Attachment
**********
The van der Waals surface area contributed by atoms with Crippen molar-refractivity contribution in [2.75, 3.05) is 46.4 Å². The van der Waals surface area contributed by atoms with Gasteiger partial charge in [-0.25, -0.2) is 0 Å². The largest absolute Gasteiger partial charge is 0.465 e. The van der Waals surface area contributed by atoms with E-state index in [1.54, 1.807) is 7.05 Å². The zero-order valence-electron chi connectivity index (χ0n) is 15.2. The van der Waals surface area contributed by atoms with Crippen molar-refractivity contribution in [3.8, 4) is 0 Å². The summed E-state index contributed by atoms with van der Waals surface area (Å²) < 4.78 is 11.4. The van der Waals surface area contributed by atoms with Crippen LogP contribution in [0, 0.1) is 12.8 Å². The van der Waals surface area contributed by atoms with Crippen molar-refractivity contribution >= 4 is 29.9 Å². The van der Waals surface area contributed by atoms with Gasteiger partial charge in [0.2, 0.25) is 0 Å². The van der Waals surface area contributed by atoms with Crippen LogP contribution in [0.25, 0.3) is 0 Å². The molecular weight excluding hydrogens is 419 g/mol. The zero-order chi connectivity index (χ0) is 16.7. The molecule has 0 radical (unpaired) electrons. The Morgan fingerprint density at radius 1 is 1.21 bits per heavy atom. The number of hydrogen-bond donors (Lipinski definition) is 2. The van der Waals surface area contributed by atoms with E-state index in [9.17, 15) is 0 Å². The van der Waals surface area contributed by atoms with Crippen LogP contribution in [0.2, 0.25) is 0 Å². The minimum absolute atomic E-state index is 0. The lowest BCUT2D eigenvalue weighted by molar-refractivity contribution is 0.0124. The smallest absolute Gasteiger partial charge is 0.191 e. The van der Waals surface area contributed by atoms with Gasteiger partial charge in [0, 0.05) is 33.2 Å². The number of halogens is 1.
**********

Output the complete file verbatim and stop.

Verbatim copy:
The van der Waals surface area contributed by atoms with Crippen molar-refractivity contribution in [2.75, 3.05) is 46.4 Å². The van der Waals surface area contributed by atoms with Gasteiger partial charge in [-0.25, -0.2) is 0 Å². The largest absolute Gasteiger partial charge is 0.465 e. The van der Waals surface area contributed by atoms with E-state index in [1.54, 1.807) is 7.05 Å². The zero-order valence-electron chi connectivity index (χ0n) is 15.2. The van der Waals surface area contributed by atoms with Crippen molar-refractivity contribution in [3.8, 4) is 0 Å². The summed E-state index contributed by atoms with van der Waals surface area (Å²) < 4.78 is 11.4. The van der Waals surface area contributed by atoms with Crippen LogP contribution in [0, 0.1) is 12.8 Å². The van der Waals surface area contributed by atoms with Crippen molar-refractivity contribution >= 4 is 29.9 Å². The van der Waals surface area contributed by atoms with Gasteiger partial charge in [0.2, 0.25) is 0 Å². The van der Waals surface area contributed by atoms with Crippen LogP contribution in [0.25, 0.3) is 0 Å². The molecular weight excluding hydrogens is 419 g/mol. The zero-order chi connectivity index (χ0) is 16.7. The molecule has 0 radical (unpaired) electrons. The Morgan fingerprint density at radius 1 is 1.21 bits per heavy atom. The number of hydrogen-bond donors (Lipinski definition) is 2. The van der Waals surface area contributed by atoms with E-state index in [9.17, 15) is 0 Å². The van der Waals surface area contributed by atoms with Crippen LogP contribution in [0.2, 0.25) is 0 Å². The minimum absolute atomic E-state index is 0. The lowest BCUT2D eigenvalue weighted by molar-refractivity contribution is 0.0124. The smallest absolute Gasteiger partial charge is 0.191 e. The van der Waals surface area contributed by atoms with Gasteiger partial charge in [0, 0.05) is 33.2 Å². The number of halogens is 1.